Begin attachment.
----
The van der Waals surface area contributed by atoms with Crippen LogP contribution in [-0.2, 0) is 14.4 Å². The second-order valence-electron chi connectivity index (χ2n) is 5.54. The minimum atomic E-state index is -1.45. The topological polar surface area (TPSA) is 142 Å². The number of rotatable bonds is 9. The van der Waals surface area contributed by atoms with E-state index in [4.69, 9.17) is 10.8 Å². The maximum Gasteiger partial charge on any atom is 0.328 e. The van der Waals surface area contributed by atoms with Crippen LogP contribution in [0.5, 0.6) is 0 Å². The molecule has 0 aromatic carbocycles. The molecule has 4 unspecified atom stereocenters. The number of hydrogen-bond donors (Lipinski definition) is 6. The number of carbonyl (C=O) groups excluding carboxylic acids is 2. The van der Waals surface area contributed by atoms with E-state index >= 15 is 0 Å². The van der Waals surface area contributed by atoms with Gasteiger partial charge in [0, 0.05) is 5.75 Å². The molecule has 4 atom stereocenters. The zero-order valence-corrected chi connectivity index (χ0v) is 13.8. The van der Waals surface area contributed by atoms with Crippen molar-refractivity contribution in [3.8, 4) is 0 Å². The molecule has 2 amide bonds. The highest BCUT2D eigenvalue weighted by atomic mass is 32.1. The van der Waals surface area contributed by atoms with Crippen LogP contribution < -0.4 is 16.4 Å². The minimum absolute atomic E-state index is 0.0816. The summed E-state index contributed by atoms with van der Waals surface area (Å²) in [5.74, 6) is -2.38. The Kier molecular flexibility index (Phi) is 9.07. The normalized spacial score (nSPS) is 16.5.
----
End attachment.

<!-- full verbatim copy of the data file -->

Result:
The van der Waals surface area contributed by atoms with Crippen LogP contribution in [-0.2, 0) is 14.4 Å². The second-order valence-electron chi connectivity index (χ2n) is 5.54. The minimum atomic E-state index is -1.45. The topological polar surface area (TPSA) is 142 Å². The number of rotatable bonds is 9. The van der Waals surface area contributed by atoms with E-state index in [4.69, 9.17) is 10.8 Å². The maximum Gasteiger partial charge on any atom is 0.328 e. The van der Waals surface area contributed by atoms with Crippen LogP contribution in [0.5, 0.6) is 0 Å². The molecule has 0 aromatic carbocycles. The molecule has 4 unspecified atom stereocenters. The number of hydrogen-bond donors (Lipinski definition) is 6. The number of carbonyl (C=O) groups excluding carboxylic acids is 2. The van der Waals surface area contributed by atoms with E-state index >= 15 is 0 Å². The van der Waals surface area contributed by atoms with Gasteiger partial charge in [0, 0.05) is 5.75 Å². The molecule has 4 atom stereocenters. The zero-order valence-corrected chi connectivity index (χ0v) is 13.8. The van der Waals surface area contributed by atoms with Crippen molar-refractivity contribution in [3.8, 4) is 0 Å². The molecule has 2 amide bonds. The highest BCUT2D eigenvalue weighted by atomic mass is 32.1. The van der Waals surface area contributed by atoms with Crippen LogP contribution < -0.4 is 16.4 Å². The minimum absolute atomic E-state index is 0.0816. The summed E-state index contributed by atoms with van der Waals surface area (Å²) in [5.74, 6) is -2.38. The Kier molecular flexibility index (Phi) is 9.07. The normalized spacial score (nSPS) is 16.5.